SDS Accreditation Update

Alert addresses medication errors

Reconciliation prevents mistakes

More than 10% of all sentinel events reported by organizations accredited by the Joint Commission on Accreditation of Healthcare Organizations relate to medication errors, and in ambulatory and office-based surgery organizations the rate is almost 8%.

Miscommunication can be fatal

According to the Joint Commission, in a Sentinel Event Alert issued this year, 63% of the medication errors that resulted in death or serious injury were a result of communication breakdowns. Half of the communication breakdowns would have been avoided with effective medication reconciliation, according to the report authors.

Because his surgery center conducts the preoperative evaluation and gathers information on the patient’s medications by telephone three days prior to surgery, it is important that the nurse making the call is good at gathering medication information, says Geoffrey Hibbert, RN, director of nursing at the Center for Special Surgery in Greenville, SC. "Not only is that first telephone call our chance to make a positive impression on the patient, but we also need to make sure we get the most accurate information," he explains.

The nurse who handles his pre-op evaluations is an RN with more than 18 years of experience, Hibbert reports. "She asks about prescription medications, vitamins, over-the-counter medications, and herbal supplements," he explains. As she talks to the patients about other medical conditions that may exist, she will ask them what they are taking for that condition, in order to make sure no medications are missing from the list, Hibbert adds.

After talking with the patient, the nurse reviews the list of medications for potential interactions with drugs administered during surgery, makes sure all allergies are noted in the chart, and consults with the anesthesiologist if she has questions about a medication’s potential risk for interaction, says Hibbert. Even if the pre-op nurse does not notice any potential problems, the surgeon and the anesthesiologist review the medication list prior to the day of surgery, he says.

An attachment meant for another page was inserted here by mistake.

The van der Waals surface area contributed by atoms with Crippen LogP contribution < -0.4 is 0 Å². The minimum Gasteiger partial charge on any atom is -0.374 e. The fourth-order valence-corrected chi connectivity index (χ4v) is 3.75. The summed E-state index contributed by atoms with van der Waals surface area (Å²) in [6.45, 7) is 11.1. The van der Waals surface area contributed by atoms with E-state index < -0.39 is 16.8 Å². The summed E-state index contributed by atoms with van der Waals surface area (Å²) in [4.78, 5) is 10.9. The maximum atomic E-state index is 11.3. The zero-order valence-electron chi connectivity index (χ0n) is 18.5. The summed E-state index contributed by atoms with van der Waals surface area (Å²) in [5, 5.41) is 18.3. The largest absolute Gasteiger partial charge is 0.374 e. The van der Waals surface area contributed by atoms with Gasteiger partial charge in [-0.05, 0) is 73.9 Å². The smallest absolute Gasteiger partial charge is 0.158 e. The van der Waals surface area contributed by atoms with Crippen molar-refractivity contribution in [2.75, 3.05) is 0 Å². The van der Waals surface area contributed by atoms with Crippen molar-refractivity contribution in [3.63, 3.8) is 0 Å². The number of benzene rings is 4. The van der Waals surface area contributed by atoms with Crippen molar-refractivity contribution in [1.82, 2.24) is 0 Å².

"Our medication information is collected on a standardized form that is placed in the same location in every patient’s chart," Hibbert points out. This standardization means that staff member at each phase of care do not have to search for the information, he adds.

At University of North Carolina Health Care System in Chapel Hill, an electronic medical record is used to capture all of the preoperative information, including detailed lists of prescription medications, over-the-counter medications, vitamins, and herbal supplements that the patient may be using, says Larry Mandelkehr, CPHQ, director of performance improvement. The electronic record and the paper chart that follows the patient through the outpatient surgery process are standardized so that medication information appears in the same place in the chart for all patients, he adds.

Cover medications at discharge

Upon discharge, patients received detailed discharge instructions that explain what new medications are being prescribed, how much to take, when to take, and how to take the medications, explains Mandelkehr.

"The discharge instructions also include when their last dose was administered and when they should take the next dose," he says.